“Hünteler is playing a Jakob Denner Flute, one of only four to survive, and which was discovered in 1991 in the attic of a house near Nuremberg, where it had lain undisturbed for almost three centuries. And indeed Hünteler elicits beautiful sounds from the instrument.” ~Fanfare
“Hünteler is playing a Jakob Denner Flute, one of only four to survive, and which was discovered in 1991 in the attic of a house near Nuremberg, where it had lain undisturbed for almost three centuries. And indeed Hünteler elicits beautiful sounds from the instrument.” (Fanfare)
"Hans Werner Henze has written three violin concertos so far, separated in his output by gaps of 23 and 26 years. As you'd expect, they are very different pieces stylistically, and hearing them in succession provides a revealing map of the trajectory Henze's evolution has followed in his orchestral music. However, it's the two most widely separated works here that have the most similarities, suggesting how, in some important respects over the last half-century, he has come full circle. (…) The result is arguably one of the strongest of Henze's works from the 1970s; certainly that is how it seems in this very impressively controlled performance from Torsten Janicke and the Magdeburg Philharmonic." ~The Guardian
“This disc represents a major expansion in repertoire … excellently played and recorded“ (Fanfare)
Benda was headquartered in Berlin and his lifetime encompassed the latter three-quarters of the 18th century. He was one of those who ws fairly well known in his time — especially for his stage works — but is all but forgotten today. His harpsichord concertos received considerable attention during his life. They show the attributes of works composed during the time that the Baroque period was winding down and the Classical period opening. Benda did not just label these as just keyboard concertos but was specific that they were for the harpsichord, which was an important member of the Baroque orchestra.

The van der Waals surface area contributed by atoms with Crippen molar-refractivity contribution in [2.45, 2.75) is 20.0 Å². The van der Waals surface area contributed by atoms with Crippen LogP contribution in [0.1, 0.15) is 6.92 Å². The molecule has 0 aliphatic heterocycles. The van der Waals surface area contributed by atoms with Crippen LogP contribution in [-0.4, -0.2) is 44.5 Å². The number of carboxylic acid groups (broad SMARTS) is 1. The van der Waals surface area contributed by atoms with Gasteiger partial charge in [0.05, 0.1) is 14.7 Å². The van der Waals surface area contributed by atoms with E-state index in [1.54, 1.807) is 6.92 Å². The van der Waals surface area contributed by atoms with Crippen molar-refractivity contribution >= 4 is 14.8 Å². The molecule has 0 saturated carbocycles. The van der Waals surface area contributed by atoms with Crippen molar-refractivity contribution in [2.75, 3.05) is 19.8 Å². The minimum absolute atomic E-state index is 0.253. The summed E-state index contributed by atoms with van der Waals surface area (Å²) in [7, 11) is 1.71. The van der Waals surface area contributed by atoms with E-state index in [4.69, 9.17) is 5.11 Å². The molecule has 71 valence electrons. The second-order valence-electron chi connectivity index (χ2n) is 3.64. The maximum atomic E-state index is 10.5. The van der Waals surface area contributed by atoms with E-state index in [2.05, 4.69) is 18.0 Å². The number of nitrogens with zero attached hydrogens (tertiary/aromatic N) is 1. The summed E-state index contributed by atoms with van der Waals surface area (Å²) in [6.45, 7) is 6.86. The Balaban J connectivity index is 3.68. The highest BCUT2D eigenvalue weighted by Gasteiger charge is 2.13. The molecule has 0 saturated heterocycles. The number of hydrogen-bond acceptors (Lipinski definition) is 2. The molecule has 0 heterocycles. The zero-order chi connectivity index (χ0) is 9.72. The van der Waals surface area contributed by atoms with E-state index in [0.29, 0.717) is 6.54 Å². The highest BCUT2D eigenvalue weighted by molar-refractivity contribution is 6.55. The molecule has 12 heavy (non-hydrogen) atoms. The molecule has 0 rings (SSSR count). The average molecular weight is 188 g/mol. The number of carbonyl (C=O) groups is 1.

The most famous violin concertos ever written are well represented in this 10-CD set of Menuhin's finest performances-but so are many less-familiar works that Menuhin resurrected. Beginning with The Four Seasons by Vivaldi; Violin Concerto in E by Bach, and many more pieces by both composers, the set moves on to Concerto for Violin and Orchestra in C Major Haydn; Violin Concertos. Nos. 4 & 5 Mozart; Violin Concerto in D Beethoven; Violin Concerto in A Minor Dvorak; Violin Concerto in D Brahms; Violin Concerto in B Minor Elgar, and more!
Christophe Rousset is one of the finest and most exciting harpsichordists, and as a conductor is a leader in the late 20th century revival of French Baroque music. After studying piano as a boy, he became deeply interested in the harpsichord at the age of 13. He studied with Huguette Dreyfus at the Schola Cantorum in Paris and, from 1980 to 1983, with Bob van Asperen at the Royal Conservatory of the Hague. He won a special certificate of distinction at the Schola Cantorum and, in 1983, the first prize at the International Harpsichord Competition in Bruges.